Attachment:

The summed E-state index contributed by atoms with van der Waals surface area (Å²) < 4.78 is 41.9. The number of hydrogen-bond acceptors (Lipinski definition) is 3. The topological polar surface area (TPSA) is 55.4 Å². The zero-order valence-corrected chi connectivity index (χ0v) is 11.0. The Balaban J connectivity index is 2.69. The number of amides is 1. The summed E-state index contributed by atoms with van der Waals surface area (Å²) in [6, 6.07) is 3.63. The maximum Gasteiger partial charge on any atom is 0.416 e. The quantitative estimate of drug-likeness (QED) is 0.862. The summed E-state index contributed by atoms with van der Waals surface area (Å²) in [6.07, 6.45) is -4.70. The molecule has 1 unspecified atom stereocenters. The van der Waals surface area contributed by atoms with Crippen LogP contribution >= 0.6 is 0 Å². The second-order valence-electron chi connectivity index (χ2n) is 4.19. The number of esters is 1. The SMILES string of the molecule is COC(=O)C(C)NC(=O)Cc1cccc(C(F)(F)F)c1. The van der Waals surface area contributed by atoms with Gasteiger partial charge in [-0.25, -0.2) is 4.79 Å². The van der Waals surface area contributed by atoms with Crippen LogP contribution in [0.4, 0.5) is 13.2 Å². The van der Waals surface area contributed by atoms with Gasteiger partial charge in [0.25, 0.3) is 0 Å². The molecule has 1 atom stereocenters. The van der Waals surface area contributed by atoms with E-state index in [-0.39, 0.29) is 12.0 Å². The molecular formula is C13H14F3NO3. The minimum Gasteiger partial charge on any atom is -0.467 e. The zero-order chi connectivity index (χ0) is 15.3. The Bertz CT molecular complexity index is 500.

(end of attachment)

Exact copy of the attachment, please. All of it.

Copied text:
The summed E-state index contributed by atoms with van der Waals surface area (Å²) < 4.78 is 41.9. The number of hydrogen-bond acceptors (Lipinski definition) is 3. The topological polar surface area (TPSA) is 55.4 Å². The zero-order valence-corrected chi connectivity index (χ0v) is 11.0. The Balaban J connectivity index is 2.69. The number of amides is 1. The summed E-state index contributed by atoms with van der Waals surface area (Å²) in [6, 6.07) is 3.63. The maximum Gasteiger partial charge on any atom is 0.416 e. The quantitative estimate of drug-likeness (QED) is 0.862. The summed E-state index contributed by atoms with van der Waals surface area (Å²) in [6.07, 6.45) is -4.70. The molecule has 1 unspecified atom stereocenters. The van der Waals surface area contributed by atoms with Crippen LogP contribution >= 0.6 is 0 Å². The second-order valence-electron chi connectivity index (χ2n) is 4.19. The number of esters is 1. The SMILES string of the molecule is COC(=O)C(C)NC(=O)Cc1cccc(C(F)(F)F)c1. The van der Waals surface area contributed by atoms with Gasteiger partial charge in [-0.25, -0.2) is 4.79 Å². The van der Waals surface area contributed by atoms with Crippen LogP contribution in [0.4, 0.5) is 13.2 Å². The van der Waals surface area contributed by atoms with Gasteiger partial charge in [0.25, 0.3) is 0 Å². The molecule has 1 atom stereocenters. The van der Waals surface area contributed by atoms with E-state index in [-0.39, 0.29) is 12.0 Å². The molecular formula is C13H14F3NO3. The minimum Gasteiger partial charge on any atom is -0.467 e. The zero-order chi connectivity index (χ0) is 15.3. The Bertz CT molecular complexity index is 500.